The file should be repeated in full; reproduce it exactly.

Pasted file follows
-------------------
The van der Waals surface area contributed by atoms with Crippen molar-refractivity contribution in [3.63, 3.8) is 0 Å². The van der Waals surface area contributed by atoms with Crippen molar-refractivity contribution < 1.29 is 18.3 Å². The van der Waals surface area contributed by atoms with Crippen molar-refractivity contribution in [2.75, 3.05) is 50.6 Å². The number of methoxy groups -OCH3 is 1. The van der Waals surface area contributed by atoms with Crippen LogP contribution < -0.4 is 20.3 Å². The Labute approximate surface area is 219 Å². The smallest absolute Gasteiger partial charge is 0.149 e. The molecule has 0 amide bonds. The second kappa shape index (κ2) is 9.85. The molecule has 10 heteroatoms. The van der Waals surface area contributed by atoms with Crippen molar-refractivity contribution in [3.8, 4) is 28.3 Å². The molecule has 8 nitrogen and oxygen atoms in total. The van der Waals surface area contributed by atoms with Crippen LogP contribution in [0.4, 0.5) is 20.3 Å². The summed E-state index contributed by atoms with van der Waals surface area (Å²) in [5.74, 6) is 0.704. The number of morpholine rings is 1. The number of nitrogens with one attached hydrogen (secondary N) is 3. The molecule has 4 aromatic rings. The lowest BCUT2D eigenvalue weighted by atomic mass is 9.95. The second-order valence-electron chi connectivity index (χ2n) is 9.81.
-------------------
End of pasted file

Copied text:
The van der Waals surface area contributed by atoms with Crippen molar-refractivity contribution in [3.63, 3.8) is 0 Å². The van der Waals surface area contributed by atoms with Crippen molar-refractivity contribution < 1.29 is 18.3 Å². The van der Waals surface area contributed by atoms with Crippen molar-refractivity contribution in [2.75, 3.05) is 50.6 Å². The number of methoxy groups -OCH3 is 1. The van der Waals surface area contributed by atoms with Crippen LogP contribution < -0.4 is 20.3 Å². The Labute approximate surface area is 219 Å². The smallest absolute Gasteiger partial charge is 0.149 e. The molecule has 0 amide bonds. The second kappa shape index (κ2) is 9.85. The molecule has 10 heteroatoms. The van der Waals surface area contributed by atoms with Crippen molar-refractivity contribution in [3.8, 4) is 28.3 Å². The molecule has 8 nitrogen and oxygen atoms in total. The van der Waals surface area contributed by atoms with Crippen LogP contribution in [0.4, 0.5) is 20.3 Å². The summed E-state index contributed by atoms with van der Waals surface area (Å²) in [5.74, 6) is 0.704. The number of morpholine rings is 1. The number of nitrogens with one attached hydrogen (secondary N) is 3. The molecule has 4 aromatic rings. The lowest BCUT2D eigenvalue weighted by atomic mass is 9.95. The second-order valence-electron chi connectivity index (χ2n) is 9.81.